Location- Side of mountain
Elevation- 5,951 ft
Distance Traveled Today- 23.6 miles
Distance Traveled Total- 2,630.5 miles
Weather/Temp- foggy, clear, rain, snow, hale, 50s, 40s, 30s
Pain level- none
Spirits/Morale- excited yet somber
Days without shower- 9
Hunger/craving- grandmother’s cooking
Today is the last full day and night of my journey from Mexico to Canada. As I lay in my hammock tonight, the Canadian border sits 19.6 miles away. Tomorrow, the trek to Canada will end, but my hike and journey home will not. Katana and I will hit the border tomorrow, but will not be going any further north. I do not have the necessary permits for her to enter and leave the country, so I’m simply going to avoid those logistics and headaches all together. Instead, we’ll be hiking back south for 31 miles until we hit the last road we crossed. I have no other plans on how to get home from there. I will take the first ride offered to us, to wherever it’s going, then figure it out from there. I don’t think we’re going to fly, bus, or train home; I’ll probably rent a car, or buy a beater. A beater will probably cost as much as a one way rental across the country, but at least I’ll have equity in a beater. I can’t speak for the reliability though; that’ll come down to luck.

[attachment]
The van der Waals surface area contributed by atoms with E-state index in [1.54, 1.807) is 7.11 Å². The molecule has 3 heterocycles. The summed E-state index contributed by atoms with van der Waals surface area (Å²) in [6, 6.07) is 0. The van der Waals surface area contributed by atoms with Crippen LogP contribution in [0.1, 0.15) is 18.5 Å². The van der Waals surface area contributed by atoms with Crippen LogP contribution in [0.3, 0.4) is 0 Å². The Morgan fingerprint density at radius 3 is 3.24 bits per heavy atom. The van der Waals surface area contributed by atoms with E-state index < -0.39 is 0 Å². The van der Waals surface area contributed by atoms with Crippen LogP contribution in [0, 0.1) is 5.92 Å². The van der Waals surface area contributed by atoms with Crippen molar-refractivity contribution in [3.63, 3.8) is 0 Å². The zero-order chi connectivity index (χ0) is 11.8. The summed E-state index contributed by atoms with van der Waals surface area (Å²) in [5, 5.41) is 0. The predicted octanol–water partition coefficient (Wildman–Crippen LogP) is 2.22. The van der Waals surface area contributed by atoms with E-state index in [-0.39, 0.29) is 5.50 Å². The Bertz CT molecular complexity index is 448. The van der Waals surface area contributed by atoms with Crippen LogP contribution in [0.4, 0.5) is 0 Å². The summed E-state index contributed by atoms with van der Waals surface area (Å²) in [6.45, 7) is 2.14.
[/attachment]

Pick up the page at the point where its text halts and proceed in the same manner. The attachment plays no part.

Had a funny thing happen late last night. I sleep with my food in a pocket beneath my hammock, but I’ve never had a single issue with wildlife until last night. It was maybe 2 am when I was awoken by the hammock moving, as well as the sound of tugging and tearing of fabric. I happened to have my face laid right up against the pocket that my food was in, so the noise and movement was literally right against my head. When I first awoke, I was a little disoriented. I heard the noises and felt the ruckus, but my first instinct was that it was Katana readjusting somewhere in the hammock. I reached out in the dark to feel for her, and when my hand found her, she was stock still, but I could feel her sitting up at alert. At that moment I instantly realized something was trying to pull my food bag out of my hammock pocket and immediately smashed my hand against the pocket to scare whatever it was. The creature disappeared before I saw what it was, but I assume it was a racoon. It didn’t get my food out, but it did manage to put two good tears in my thick food bag. It was more comical than scary.